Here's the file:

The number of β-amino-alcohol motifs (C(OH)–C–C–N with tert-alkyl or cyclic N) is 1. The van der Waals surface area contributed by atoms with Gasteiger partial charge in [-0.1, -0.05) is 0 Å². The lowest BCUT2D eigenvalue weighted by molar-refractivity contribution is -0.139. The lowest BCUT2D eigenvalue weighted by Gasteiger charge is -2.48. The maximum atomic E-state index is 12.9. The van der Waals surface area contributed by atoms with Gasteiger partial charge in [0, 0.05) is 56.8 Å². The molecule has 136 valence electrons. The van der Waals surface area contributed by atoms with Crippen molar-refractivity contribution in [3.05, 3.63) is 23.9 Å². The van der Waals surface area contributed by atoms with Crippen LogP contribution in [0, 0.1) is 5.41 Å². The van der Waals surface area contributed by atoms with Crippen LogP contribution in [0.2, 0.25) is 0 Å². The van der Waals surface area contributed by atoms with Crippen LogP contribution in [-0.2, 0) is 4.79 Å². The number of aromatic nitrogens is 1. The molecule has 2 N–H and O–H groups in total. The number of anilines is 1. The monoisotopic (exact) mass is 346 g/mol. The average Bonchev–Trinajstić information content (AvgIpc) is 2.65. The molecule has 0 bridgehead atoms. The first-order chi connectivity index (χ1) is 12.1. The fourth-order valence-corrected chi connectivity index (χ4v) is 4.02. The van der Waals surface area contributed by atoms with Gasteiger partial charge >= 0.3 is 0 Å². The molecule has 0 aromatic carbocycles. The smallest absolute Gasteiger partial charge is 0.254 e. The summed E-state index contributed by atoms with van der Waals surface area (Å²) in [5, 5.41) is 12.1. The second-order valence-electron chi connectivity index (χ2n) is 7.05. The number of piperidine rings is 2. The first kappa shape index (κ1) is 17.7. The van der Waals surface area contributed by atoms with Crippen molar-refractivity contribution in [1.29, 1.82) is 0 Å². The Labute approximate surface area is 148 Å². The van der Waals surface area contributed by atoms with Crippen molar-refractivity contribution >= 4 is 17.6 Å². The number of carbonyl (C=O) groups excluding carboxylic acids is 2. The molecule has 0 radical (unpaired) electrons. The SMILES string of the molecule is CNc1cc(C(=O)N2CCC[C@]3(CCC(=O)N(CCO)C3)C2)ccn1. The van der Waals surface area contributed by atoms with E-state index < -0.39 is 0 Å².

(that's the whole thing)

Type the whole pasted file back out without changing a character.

The number of β-amino-alcohol motifs (C(OH)–C–C–N with tert-alkyl or cyclic N) is 1. The van der Waals surface area contributed by atoms with Gasteiger partial charge in [-0.1, -0.05) is 0 Å². The lowest BCUT2D eigenvalue weighted by molar-refractivity contribution is -0.139. The lowest BCUT2D eigenvalue weighted by Gasteiger charge is -2.48. The maximum atomic E-state index is 12.9. The van der Waals surface area contributed by atoms with Gasteiger partial charge in [0, 0.05) is 56.8 Å². The molecule has 136 valence electrons. The van der Waals surface area contributed by atoms with Crippen molar-refractivity contribution in [3.05, 3.63) is 23.9 Å². The van der Waals surface area contributed by atoms with Crippen LogP contribution in [0, 0.1) is 5.41 Å². The van der Waals surface area contributed by atoms with Crippen LogP contribution in [0.2, 0.25) is 0 Å². The van der Waals surface area contributed by atoms with Crippen LogP contribution in [-0.2, 0) is 4.79 Å². The number of aromatic nitrogens is 1. The molecule has 2 N–H and O–H groups in total. The number of anilines is 1. The monoisotopic (exact) mass is 346 g/mol. The average Bonchev–Trinajstić information content (AvgIpc) is 2.65. The molecule has 0 bridgehead atoms. The first-order chi connectivity index (χ1) is 12.1. The fourth-order valence-corrected chi connectivity index (χ4v) is 4.02. The van der Waals surface area contributed by atoms with Gasteiger partial charge >= 0.3 is 0 Å². The molecule has 0 aromatic carbocycles. The smallest absolute Gasteiger partial charge is 0.254 e. The summed E-state index contributed by atoms with van der Waals surface area (Å²) in [5, 5.41) is 12.1. The second-order valence-electron chi connectivity index (χ2n) is 7.05. The number of piperidine rings is 2. The first kappa shape index (κ1) is 17.7. The van der Waals surface area contributed by atoms with Crippen molar-refractivity contribution in [1.29, 1.82) is 0 Å². The Labute approximate surface area is 148 Å². The van der Waals surface area contributed by atoms with Crippen molar-refractivity contribution >= 4 is 17.6 Å². The number of carbonyl (C=O) groups excluding carboxylic acids is 2. The molecule has 0 radical (unpaired) electrons. The SMILES string of the molecule is CNc1cc(C(=O)N2CCC[C@]3(CCC(=O)N(CCO)C3)C2)ccn1. The van der Waals surface area contributed by atoms with E-state index < -0.39 is 0 Å².